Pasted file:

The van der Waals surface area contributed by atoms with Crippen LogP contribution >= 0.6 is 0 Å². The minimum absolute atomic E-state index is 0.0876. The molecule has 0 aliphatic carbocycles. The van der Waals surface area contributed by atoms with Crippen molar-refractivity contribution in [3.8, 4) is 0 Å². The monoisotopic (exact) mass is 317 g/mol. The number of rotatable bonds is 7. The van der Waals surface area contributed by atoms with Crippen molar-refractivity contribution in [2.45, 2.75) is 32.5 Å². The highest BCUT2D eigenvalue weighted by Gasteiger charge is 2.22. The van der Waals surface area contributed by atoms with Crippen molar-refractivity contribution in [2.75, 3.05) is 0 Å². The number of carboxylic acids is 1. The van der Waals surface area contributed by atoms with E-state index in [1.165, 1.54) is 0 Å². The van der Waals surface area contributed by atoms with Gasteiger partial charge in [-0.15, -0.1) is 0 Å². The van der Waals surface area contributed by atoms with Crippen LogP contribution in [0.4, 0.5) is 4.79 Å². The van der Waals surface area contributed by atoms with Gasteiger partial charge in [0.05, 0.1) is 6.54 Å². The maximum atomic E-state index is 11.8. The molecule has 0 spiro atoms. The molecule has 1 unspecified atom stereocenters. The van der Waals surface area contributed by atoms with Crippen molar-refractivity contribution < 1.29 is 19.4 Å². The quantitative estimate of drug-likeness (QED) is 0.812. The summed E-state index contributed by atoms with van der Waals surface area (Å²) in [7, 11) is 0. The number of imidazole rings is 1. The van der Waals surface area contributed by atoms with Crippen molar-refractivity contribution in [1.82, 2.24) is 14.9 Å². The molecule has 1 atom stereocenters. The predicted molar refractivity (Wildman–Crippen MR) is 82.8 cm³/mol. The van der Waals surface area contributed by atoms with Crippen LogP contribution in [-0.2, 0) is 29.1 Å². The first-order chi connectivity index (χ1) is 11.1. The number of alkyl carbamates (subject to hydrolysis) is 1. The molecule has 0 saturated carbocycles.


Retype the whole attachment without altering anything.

The van der Waals surface area contributed by atoms with Crippen LogP contribution >= 0.6 is 0 Å². The minimum absolute atomic E-state index is 0.0876. The molecule has 0 aliphatic carbocycles. The van der Waals surface area contributed by atoms with Crippen molar-refractivity contribution in [3.8, 4) is 0 Å². The monoisotopic (exact) mass is 317 g/mol. The number of rotatable bonds is 7. The van der Waals surface area contributed by atoms with Crippen molar-refractivity contribution in [2.45, 2.75) is 32.5 Å². The highest BCUT2D eigenvalue weighted by Gasteiger charge is 2.22. The van der Waals surface area contributed by atoms with Crippen molar-refractivity contribution in [2.75, 3.05) is 0 Å². The number of carboxylic acids is 1. The van der Waals surface area contributed by atoms with E-state index in [1.165, 1.54) is 0 Å². The van der Waals surface area contributed by atoms with Gasteiger partial charge in [-0.15, -0.1) is 0 Å². The van der Waals surface area contributed by atoms with Crippen LogP contribution in [0.4, 0.5) is 4.79 Å². The van der Waals surface area contributed by atoms with Gasteiger partial charge in [0.05, 0.1) is 6.54 Å². The maximum atomic E-state index is 11.8. The molecule has 0 spiro atoms. The molecule has 1 unspecified atom stereocenters. The van der Waals surface area contributed by atoms with Crippen molar-refractivity contribution < 1.29 is 19.4 Å². The quantitative estimate of drug-likeness (QED) is 0.812. The summed E-state index contributed by atoms with van der Waals surface area (Å²) in [7, 11) is 0. The number of imidazole rings is 1. The van der Waals surface area contributed by atoms with Crippen molar-refractivity contribution in [1.82, 2.24) is 14.9 Å². The molecule has 1 atom stereocenters. The predicted molar refractivity (Wildman–Crippen MR) is 82.8 cm³/mol. The van der Waals surface area contributed by atoms with Crippen LogP contribution in [-0.2, 0) is 29.1 Å². The first-order chi connectivity index (χ1) is 11.1. The number of alkyl carbamates (subject to hydrolysis) is 1. The molecule has 0 saturated carbocycles.